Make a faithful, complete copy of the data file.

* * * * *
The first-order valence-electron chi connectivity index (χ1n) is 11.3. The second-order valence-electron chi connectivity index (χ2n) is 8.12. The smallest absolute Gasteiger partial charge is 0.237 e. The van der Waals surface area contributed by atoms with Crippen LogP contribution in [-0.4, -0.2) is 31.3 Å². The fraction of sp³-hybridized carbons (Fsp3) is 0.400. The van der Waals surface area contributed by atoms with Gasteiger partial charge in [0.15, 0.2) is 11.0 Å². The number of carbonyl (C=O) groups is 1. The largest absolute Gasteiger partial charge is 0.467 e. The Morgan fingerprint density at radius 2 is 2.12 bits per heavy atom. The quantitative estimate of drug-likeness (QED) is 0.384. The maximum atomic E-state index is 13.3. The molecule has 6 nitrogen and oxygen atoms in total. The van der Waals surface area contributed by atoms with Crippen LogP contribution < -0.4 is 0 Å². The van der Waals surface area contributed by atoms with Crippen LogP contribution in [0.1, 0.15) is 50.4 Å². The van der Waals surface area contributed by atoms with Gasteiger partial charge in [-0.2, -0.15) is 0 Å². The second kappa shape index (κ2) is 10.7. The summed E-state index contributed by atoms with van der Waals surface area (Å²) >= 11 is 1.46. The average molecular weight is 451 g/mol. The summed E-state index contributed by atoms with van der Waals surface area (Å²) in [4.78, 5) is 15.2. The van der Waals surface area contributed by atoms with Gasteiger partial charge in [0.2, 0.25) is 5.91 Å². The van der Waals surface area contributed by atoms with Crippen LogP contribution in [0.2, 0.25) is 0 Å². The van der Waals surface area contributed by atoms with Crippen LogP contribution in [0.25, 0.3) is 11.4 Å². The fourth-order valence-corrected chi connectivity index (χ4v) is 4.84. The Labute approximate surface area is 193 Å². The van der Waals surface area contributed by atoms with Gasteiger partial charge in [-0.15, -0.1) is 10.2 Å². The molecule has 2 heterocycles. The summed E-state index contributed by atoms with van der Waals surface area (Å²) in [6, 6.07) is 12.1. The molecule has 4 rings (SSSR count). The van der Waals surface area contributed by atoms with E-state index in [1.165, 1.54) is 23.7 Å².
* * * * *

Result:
The first-order valence-electron chi connectivity index (χ1n) is 11.3. The second-order valence-electron chi connectivity index (χ2n) is 8.12. The smallest absolute Gasteiger partial charge is 0.237 e. The van der Waals surface area contributed by atoms with Crippen LogP contribution in [-0.4, -0.2) is 31.3 Å². The fraction of sp³-hybridized carbons (Fsp3) is 0.400. The van der Waals surface area contributed by atoms with Gasteiger partial charge in [0.15, 0.2) is 11.0 Å². The number of carbonyl (C=O) groups is 1. The largest absolute Gasteiger partial charge is 0.467 e. The Morgan fingerprint density at radius 2 is 2.12 bits per heavy atom. The quantitative estimate of drug-likeness (QED) is 0.384. The maximum atomic E-state index is 13.3. The molecule has 6 nitrogen and oxygen atoms in total. The van der Waals surface area contributed by atoms with Crippen LogP contribution < -0.4 is 0 Å². The van der Waals surface area contributed by atoms with Crippen LogP contribution in [0.1, 0.15) is 50.4 Å². The van der Waals surface area contributed by atoms with Gasteiger partial charge in [-0.2, -0.15) is 0 Å². The second kappa shape index (κ2) is 10.7. The summed E-state index contributed by atoms with van der Waals surface area (Å²) >= 11 is 1.46. The average molecular weight is 451 g/mol. The summed E-state index contributed by atoms with van der Waals surface area (Å²) in [4.78, 5) is 15.2. The van der Waals surface area contributed by atoms with Gasteiger partial charge in [0.2, 0.25) is 5.91 Å². The van der Waals surface area contributed by atoms with Crippen LogP contribution in [0.2, 0.25) is 0 Å². The van der Waals surface area contributed by atoms with Crippen LogP contribution in [0.25, 0.3) is 11.4 Å². The fourth-order valence-corrected chi connectivity index (χ4v) is 4.84. The Labute approximate surface area is 193 Å². The van der Waals surface area contributed by atoms with Gasteiger partial charge in [-0.15, -0.1) is 10.2 Å². The molecule has 2 heterocycles. The summed E-state index contributed by atoms with van der Waals surface area (Å²) in [6, 6.07) is 12.1. The molecule has 4 rings (SSSR count). The van der Waals surface area contributed by atoms with E-state index in [1.165, 1.54) is 23.7 Å².